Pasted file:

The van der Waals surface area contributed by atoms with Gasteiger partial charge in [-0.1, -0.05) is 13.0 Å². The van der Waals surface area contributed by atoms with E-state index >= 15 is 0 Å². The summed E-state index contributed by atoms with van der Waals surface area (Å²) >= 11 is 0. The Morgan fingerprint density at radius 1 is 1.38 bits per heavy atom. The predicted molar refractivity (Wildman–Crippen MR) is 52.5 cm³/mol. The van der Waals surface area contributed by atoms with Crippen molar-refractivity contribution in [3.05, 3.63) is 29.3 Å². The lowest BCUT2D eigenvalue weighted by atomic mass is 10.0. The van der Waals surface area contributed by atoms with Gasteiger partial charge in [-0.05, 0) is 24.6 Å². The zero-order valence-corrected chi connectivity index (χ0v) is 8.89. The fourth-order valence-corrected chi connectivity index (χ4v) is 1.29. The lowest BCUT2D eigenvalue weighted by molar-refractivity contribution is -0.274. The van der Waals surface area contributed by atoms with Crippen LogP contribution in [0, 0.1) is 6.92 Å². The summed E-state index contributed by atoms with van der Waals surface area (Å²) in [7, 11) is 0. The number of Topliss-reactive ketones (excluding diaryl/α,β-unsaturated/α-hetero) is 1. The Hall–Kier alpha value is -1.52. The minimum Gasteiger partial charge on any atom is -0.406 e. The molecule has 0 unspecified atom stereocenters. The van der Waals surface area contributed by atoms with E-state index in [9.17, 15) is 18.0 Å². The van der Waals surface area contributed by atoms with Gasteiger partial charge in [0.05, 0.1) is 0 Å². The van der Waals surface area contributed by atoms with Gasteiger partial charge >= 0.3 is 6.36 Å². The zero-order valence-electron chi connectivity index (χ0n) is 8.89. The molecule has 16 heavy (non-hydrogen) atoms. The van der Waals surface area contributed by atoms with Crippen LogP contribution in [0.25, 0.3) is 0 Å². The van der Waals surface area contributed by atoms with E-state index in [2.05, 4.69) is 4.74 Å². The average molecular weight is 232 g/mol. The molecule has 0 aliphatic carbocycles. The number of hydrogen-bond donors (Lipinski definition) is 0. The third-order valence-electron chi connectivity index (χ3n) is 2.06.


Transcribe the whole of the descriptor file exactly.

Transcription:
The van der Waals surface area contributed by atoms with Gasteiger partial charge in [-0.1, -0.05) is 13.0 Å². The van der Waals surface area contributed by atoms with E-state index >= 15 is 0 Å². The summed E-state index contributed by atoms with van der Waals surface area (Å²) >= 11 is 0. The Morgan fingerprint density at radius 1 is 1.38 bits per heavy atom. The predicted molar refractivity (Wildman–Crippen MR) is 52.5 cm³/mol. The van der Waals surface area contributed by atoms with Crippen molar-refractivity contribution in [3.05, 3.63) is 29.3 Å². The lowest BCUT2D eigenvalue weighted by atomic mass is 10.0. The van der Waals surface area contributed by atoms with Gasteiger partial charge in [-0.05, 0) is 24.6 Å². The zero-order valence-corrected chi connectivity index (χ0v) is 8.89. The fourth-order valence-corrected chi connectivity index (χ4v) is 1.29. The lowest BCUT2D eigenvalue weighted by molar-refractivity contribution is -0.274. The van der Waals surface area contributed by atoms with Crippen LogP contribution in [0, 0.1) is 6.92 Å². The summed E-state index contributed by atoms with van der Waals surface area (Å²) in [7, 11) is 0. The number of Topliss-reactive ketones (excluding diaryl/α,β-unsaturated/α-hetero) is 1. The Hall–Kier alpha value is -1.52. The minimum Gasteiger partial charge on any atom is -0.406 e. The molecule has 0 unspecified atom stereocenters. The van der Waals surface area contributed by atoms with E-state index in [9.17, 15) is 18.0 Å². The van der Waals surface area contributed by atoms with Gasteiger partial charge in [0.05, 0.1) is 0 Å². The van der Waals surface area contributed by atoms with Gasteiger partial charge >= 0.3 is 6.36 Å². The zero-order valence-electron chi connectivity index (χ0n) is 8.89. The molecule has 16 heavy (non-hydrogen) atoms. The van der Waals surface area contributed by atoms with Crippen LogP contribution in [0.25, 0.3) is 0 Å². The van der Waals surface area contributed by atoms with E-state index in [2.05, 4.69) is 4.74 Å². The average molecular weight is 232 g/mol. The molecule has 0 aliphatic carbocycles. The number of hydrogen-bond donors (Lipinski definition) is 0. The third-order valence-electron chi connectivity index (χ3n) is 2.06.